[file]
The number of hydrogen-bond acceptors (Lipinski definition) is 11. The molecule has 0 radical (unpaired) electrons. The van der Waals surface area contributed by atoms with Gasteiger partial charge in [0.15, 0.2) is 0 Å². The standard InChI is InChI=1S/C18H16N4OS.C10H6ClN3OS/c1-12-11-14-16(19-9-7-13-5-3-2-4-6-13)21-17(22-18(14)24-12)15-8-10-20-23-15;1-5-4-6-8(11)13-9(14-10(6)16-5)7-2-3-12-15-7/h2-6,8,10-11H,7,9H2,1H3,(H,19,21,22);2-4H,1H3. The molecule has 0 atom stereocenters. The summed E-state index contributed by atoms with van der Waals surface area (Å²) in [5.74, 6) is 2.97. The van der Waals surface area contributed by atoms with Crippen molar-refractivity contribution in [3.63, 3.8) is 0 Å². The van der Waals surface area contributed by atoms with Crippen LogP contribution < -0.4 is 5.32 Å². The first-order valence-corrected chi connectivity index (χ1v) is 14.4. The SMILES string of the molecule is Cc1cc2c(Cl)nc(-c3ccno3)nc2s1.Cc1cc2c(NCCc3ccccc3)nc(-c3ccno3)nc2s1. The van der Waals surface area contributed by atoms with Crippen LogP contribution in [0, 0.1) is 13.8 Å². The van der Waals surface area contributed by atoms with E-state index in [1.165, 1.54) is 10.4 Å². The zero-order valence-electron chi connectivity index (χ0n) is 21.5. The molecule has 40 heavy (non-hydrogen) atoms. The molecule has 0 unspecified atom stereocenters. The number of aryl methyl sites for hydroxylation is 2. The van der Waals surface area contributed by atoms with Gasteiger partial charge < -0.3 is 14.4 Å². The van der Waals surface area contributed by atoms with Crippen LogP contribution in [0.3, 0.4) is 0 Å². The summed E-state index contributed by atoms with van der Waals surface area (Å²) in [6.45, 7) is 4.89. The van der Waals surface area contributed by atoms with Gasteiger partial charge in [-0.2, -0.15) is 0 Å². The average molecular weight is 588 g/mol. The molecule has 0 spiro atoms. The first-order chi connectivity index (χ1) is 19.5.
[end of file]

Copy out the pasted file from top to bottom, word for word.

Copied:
The number of hydrogen-bond acceptors (Lipinski definition) is 11. The molecule has 0 radical (unpaired) electrons. The van der Waals surface area contributed by atoms with Gasteiger partial charge in [0.15, 0.2) is 0 Å². The standard InChI is InChI=1S/C18H16N4OS.C10H6ClN3OS/c1-12-11-14-16(19-9-7-13-5-3-2-4-6-13)21-17(22-18(14)24-12)15-8-10-20-23-15;1-5-4-6-8(11)13-9(14-10(6)16-5)7-2-3-12-15-7/h2-6,8,10-11H,7,9H2,1H3,(H,19,21,22);2-4H,1H3. The molecule has 0 atom stereocenters. The summed E-state index contributed by atoms with van der Waals surface area (Å²) in [5.74, 6) is 2.97. The van der Waals surface area contributed by atoms with Crippen molar-refractivity contribution in [3.63, 3.8) is 0 Å². The van der Waals surface area contributed by atoms with Crippen LogP contribution < -0.4 is 5.32 Å². The first-order valence-corrected chi connectivity index (χ1v) is 14.4. The SMILES string of the molecule is Cc1cc2c(Cl)nc(-c3ccno3)nc2s1.Cc1cc2c(NCCc3ccccc3)nc(-c3ccno3)nc2s1. The van der Waals surface area contributed by atoms with Crippen LogP contribution in [0, 0.1) is 13.8 Å². The van der Waals surface area contributed by atoms with E-state index in [1.165, 1.54) is 10.4 Å². The zero-order valence-electron chi connectivity index (χ0n) is 21.5. The molecule has 40 heavy (non-hydrogen) atoms. The molecule has 0 unspecified atom stereocenters. The number of aryl methyl sites for hydroxylation is 2. The van der Waals surface area contributed by atoms with Gasteiger partial charge < -0.3 is 14.4 Å². The van der Waals surface area contributed by atoms with Crippen LogP contribution in [0.3, 0.4) is 0 Å². The summed E-state index contributed by atoms with van der Waals surface area (Å²) in [6.45, 7) is 4.89. The van der Waals surface area contributed by atoms with Gasteiger partial charge in [-0.2, -0.15) is 0 Å². The average molecular weight is 588 g/mol. The molecule has 0 spiro atoms. The first-order chi connectivity index (χ1) is 19.5.